We’ll examine how those of us in the dental industry can utilize Jobs’ lessons on teamwork in our practice. We’ll also go over some of the missteps to avoid, and discuss how to cultivate a constructive, considerate work environment where your team can shine.

In this episode, I discuss why single-location dental practice owners should take wisdom from a $2.413 Trillion company.

  • So if you want to anticipate patient needs and deliver personalized care. . .
  • If you want to be a dentist who sees things differently. . .
  • If you want to create an extraordinary brand that separates you from other dental practices so that you can have the cash flow and lifestyle you’re proud of…

Tune in now!

Listen in and find solutions to common practice issues at  Prescriptions for Your Practice.

Join The Leading Dentist Collective – the free collaborative community for single-location dental practice owners who want to unleash their people, profits, and purpose.

Check out our New Case Study, “Discover How To Recession-Proof Your Dental Practice In The Next 60 Days So That You Increase Profits & Avoid Losing Key Team Members” now at: http://thenorecessiondentist.com/casestudy.

Key Quotes:

  • “Everything that you do should be focused on creating an exceptional experience. It’s how you differentiate. It’s how you decommoditize. It’s how you get out of some of these crummy insurance networks that are insulting you with their reimbursements.”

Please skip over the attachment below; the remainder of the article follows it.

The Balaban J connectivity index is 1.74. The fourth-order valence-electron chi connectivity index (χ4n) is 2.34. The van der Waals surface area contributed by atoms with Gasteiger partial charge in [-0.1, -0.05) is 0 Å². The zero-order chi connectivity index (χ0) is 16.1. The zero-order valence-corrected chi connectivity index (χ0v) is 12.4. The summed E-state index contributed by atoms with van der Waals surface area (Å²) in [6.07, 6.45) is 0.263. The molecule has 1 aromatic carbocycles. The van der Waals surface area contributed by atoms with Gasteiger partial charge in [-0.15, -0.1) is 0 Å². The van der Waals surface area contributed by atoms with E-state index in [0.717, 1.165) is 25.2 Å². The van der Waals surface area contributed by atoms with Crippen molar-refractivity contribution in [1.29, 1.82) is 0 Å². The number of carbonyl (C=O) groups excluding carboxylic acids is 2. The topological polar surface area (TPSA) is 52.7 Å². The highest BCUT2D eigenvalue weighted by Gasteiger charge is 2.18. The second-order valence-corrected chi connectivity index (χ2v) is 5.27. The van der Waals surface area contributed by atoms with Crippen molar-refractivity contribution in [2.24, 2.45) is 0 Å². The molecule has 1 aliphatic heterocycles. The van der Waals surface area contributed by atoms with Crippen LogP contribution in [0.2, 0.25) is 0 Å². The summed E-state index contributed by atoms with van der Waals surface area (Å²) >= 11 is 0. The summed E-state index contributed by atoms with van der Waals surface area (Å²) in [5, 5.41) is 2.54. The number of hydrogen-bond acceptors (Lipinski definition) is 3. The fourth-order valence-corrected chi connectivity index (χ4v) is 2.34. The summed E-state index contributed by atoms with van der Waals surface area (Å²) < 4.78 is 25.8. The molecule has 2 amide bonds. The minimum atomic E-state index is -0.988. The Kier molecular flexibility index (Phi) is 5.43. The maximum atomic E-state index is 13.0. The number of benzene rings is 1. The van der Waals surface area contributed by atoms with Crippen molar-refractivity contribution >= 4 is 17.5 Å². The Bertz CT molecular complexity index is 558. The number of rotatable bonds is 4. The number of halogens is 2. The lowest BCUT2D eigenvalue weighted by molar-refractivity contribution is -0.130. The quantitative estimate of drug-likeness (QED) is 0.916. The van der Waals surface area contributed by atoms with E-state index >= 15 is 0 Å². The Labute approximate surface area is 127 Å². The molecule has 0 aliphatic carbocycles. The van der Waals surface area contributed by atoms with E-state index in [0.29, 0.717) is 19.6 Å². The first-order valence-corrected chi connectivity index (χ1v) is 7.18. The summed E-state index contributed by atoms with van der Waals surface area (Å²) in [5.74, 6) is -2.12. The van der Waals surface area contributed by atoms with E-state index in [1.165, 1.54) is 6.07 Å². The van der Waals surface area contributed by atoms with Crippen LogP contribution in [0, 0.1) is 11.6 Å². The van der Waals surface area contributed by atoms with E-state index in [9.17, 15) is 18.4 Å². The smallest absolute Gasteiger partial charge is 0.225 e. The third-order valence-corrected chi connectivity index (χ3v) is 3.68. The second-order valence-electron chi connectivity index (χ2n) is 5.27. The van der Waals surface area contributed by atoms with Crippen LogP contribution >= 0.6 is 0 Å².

• “By creating products that are simple, elegant, and easy to use, Jobs was able to create technology that truly enhanced people’s lives.”
  • “We really want the brand to create trust and relationships before we have a chance to interact with these patients.”
  • “Our job is to hire the best team we can find and then invest in their training and development.”
  • “One of the keys to Job’s success as a communicator was the ability to distill very, very complex ideas into simple concepts that anyone could understand.”

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The 7 EMPIRES Of A Modern Dental Practice Owner

The struggle is great, the task divine—to gain mastery, freedom, happiness, and tranquility. — Epictetus

Do you know what’s more important today than a business or financial plan for dental practice owners?